My Love is a one act ‘who-dunnit’ theatre piece that aims to shift the current expectations of queer representation in performance art. Whilst most media reaches its diversity quota with shallow tropes like the ‘gay best friend’ or uses queer trauma as a plot device; My Love centres the story of a lesbian couple, as they navigate a farcical breakup. This play is an abstract comedy/farce that employs Brechtian theatre conventions (such as addressing the audience directly, narrative interruptions, commentary upon the play). It is a two person show, co-created and produced by lesbians. It incorporates our lived experiences as queer people, and dramatises those moments to abstract levels to provide comic relief.
My Love begins with a grounded tone. It features a main character whom the audience connects and empathises with, as she explains her girlfriend is cheating on her. As the plot moves into motion it is revealed she is an unreliable narrator. So, as the audience begins to question the lead character, the sensical aspects of the play diminish, and the farcical aspects increase. The actors take on different roles like a detective as the piece culminates in a climactic murder. It’s full of twists and turns, and maintains a playful and comedic tone throughout the entire act.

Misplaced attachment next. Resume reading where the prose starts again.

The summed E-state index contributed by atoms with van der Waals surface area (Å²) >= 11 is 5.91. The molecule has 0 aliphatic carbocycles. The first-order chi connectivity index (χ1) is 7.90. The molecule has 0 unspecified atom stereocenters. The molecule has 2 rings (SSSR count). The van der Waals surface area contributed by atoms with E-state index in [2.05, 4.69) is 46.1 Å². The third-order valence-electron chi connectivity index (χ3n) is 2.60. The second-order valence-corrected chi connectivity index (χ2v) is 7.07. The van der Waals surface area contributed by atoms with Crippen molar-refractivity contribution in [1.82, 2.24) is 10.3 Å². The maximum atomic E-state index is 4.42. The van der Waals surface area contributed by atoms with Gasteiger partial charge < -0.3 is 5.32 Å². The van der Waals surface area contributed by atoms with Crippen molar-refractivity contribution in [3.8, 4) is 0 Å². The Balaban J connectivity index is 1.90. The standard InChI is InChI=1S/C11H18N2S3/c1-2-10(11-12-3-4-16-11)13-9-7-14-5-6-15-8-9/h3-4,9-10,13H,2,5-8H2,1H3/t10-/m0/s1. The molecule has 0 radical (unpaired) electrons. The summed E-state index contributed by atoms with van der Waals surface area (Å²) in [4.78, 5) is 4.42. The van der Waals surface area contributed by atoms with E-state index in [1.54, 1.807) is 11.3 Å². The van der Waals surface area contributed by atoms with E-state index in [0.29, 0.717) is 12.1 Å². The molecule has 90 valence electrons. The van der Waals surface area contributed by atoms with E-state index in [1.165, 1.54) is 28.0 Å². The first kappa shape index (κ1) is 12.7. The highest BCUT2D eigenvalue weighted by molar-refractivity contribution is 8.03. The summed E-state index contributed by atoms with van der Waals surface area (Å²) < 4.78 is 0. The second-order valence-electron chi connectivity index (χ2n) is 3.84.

My Love supports LInc’s mission of supporting lesbians and friends in Australia in multiple ways. The play is being written, directed and produced by two queer and nonbinary emerging creatives from regional Australia. Although influenced by queerness, My Love isn’t a piece that is defined by its queerness. It explores themes of heartbreak, suspicion and infidelity; all of which just happen to be occurring within a queer framework.
This sort of representation is vital for the lesbian community as it humanises us to the general public. The piece meets a cultural and recreational need for lesbians by not centralising queer trauma, and rather embracing playful theatre conventions to deliver an enjoyable experience for all audiences.
Positive representation for lesbians is crucial to improving the wellbeing of young queer people, especially those who face additional barriers like access to queer friendly communities. As both co-creators hail from regional Australia, they are passionate about making this play accessible to regional Australia. The LInc Grant is going towards helping the producers find a space to have their debut and develop a social media presence (coming soon).